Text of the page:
Debut author Genger relates the story of her life as long-haul truck driver, dealing with mental illness and alcoholism.
The author was born and raised in Eureka, California, where she grew up in a “huge house” maintained by a housekeeper and enjoyed vacations to Mexico in her father’s private airplane. However, the memoir begins later, in June 1977, when her fiance drunkenly stepped out of a moving pickup, fracturing his skull—an event that led her to realize that she “didn’t have to marry the lying, argumentative cokehead after all.” Her life quickly descended into a rapid tailspin, and the author goes on to describe what she refers to as “the story about myself that I can’t yet hear,” involving psychotic episodes, institutionalization, a failed suicide attempt, and a moment of dazzling epiphany when she realized, “If I can’t even die, I might as well live.” This turns out to be the beginning of an engaging adventure, as Genger trained to be a cross-country truck driver and took to the road. Her tales of weird and wild characters, intimidating locations, robberies, and breakdowns are worthy of a picaresque novel. Genger is an amazingly descriptive and expressive writer who deftly captures the nauseating unsteadiness of her mental illness: “I sat there, miserably uncomfortable, on the sticky plastic seat, unable to move, feeling sick with all the visuals whizzing by. Telephone poles hit my eyes, bushes blurred like tripping on acid.” She also possesses the ability to switch gears and deliver high-octane prose: “I lay on the horn. Ran the red light. Barreled directly toward the back of his truck.” The overall result is, by turns, an emotionally intuitive memoir and a rip-roaring American road story in the Jack Kerouac tradition—one with a valiant protagonist that readers will root for.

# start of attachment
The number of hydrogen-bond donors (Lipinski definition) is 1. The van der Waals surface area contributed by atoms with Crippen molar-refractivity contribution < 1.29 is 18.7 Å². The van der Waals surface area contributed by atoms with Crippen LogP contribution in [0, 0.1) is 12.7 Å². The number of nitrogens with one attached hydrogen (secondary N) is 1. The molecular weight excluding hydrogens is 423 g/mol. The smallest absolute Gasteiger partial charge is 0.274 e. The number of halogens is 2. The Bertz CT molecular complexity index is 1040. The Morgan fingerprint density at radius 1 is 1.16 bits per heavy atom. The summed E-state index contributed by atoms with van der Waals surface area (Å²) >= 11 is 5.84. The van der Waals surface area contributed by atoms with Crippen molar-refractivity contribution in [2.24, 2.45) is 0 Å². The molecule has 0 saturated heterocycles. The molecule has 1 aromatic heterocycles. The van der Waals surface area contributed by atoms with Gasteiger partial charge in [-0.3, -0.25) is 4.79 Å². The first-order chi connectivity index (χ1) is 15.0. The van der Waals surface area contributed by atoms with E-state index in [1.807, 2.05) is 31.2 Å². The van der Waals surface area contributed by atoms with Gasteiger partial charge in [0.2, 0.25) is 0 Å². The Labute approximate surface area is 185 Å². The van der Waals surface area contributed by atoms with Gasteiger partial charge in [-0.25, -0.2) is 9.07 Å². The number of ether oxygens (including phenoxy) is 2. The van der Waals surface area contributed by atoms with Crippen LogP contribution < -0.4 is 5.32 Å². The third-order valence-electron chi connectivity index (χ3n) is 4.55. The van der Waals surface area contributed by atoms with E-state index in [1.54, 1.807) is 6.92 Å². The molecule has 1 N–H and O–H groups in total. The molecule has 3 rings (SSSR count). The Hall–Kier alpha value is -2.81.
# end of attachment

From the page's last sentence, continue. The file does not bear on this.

An inspiring and evocative memoir.